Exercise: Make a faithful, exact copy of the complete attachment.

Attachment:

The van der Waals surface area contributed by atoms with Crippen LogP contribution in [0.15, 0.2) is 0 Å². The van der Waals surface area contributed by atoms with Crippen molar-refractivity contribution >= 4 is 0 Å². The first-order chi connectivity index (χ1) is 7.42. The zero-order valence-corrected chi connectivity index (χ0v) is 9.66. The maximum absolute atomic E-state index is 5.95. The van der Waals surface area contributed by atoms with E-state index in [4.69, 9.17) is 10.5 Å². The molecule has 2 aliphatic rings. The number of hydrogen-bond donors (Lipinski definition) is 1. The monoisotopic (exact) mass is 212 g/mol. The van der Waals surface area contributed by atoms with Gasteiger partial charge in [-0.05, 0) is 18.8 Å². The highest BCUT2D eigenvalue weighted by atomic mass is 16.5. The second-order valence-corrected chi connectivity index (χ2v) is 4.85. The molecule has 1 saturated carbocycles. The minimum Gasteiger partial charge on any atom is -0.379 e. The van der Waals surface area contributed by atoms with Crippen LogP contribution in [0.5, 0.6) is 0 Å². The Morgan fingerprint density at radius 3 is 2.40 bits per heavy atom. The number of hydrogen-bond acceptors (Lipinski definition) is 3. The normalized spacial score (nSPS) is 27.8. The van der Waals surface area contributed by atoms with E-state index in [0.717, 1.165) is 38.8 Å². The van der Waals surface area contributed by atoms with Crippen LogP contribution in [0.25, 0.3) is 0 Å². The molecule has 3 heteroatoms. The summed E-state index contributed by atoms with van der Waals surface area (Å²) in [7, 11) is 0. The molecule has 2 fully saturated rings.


The van der Waals surface area contributed by atoms with Crippen LogP contribution in [0.15, 0.2) is 0 Å². The van der Waals surface area contributed by atoms with Crippen molar-refractivity contribution >= 4 is 0 Å². The first-order chi connectivity index (χ1) is 7.42. The zero-order valence-corrected chi connectivity index (χ0v) is 9.66. The maximum absolute atomic E-state index is 5.95. The van der Waals surface area contributed by atoms with E-state index in [4.69, 9.17) is 10.5 Å². The molecule has 2 aliphatic rings. The number of hydrogen-bond donors (Lipinski definition) is 1. The monoisotopic (exact) mass is 212 g/mol. The van der Waals surface area contributed by atoms with Gasteiger partial charge in [-0.05, 0) is 18.8 Å². The highest BCUT2D eigenvalue weighted by atomic mass is 16.5. The second-order valence-corrected chi connectivity index (χ2v) is 4.85. The molecule has 1 saturated carbocycles. The minimum Gasteiger partial charge on any atom is -0.379 e. The van der Waals surface area contributed by atoms with Crippen LogP contribution in [0.5, 0.6) is 0 Å². The Morgan fingerprint density at radius 3 is 2.40 bits per heavy atom. The number of hydrogen-bond acceptors (Lipinski definition) is 3. The normalized spacial score (nSPS) is 27.8. The van der Waals surface area contributed by atoms with E-state index in [0.717, 1.165) is 38.8 Å². The van der Waals surface area contributed by atoms with Crippen LogP contribution in [0.25, 0.3) is 0 Å². The molecule has 3 heteroatoms. The summed E-state index contributed by atoms with van der Waals surface area (Å²) in [7, 11) is 0. The molecule has 2 fully saturated rings.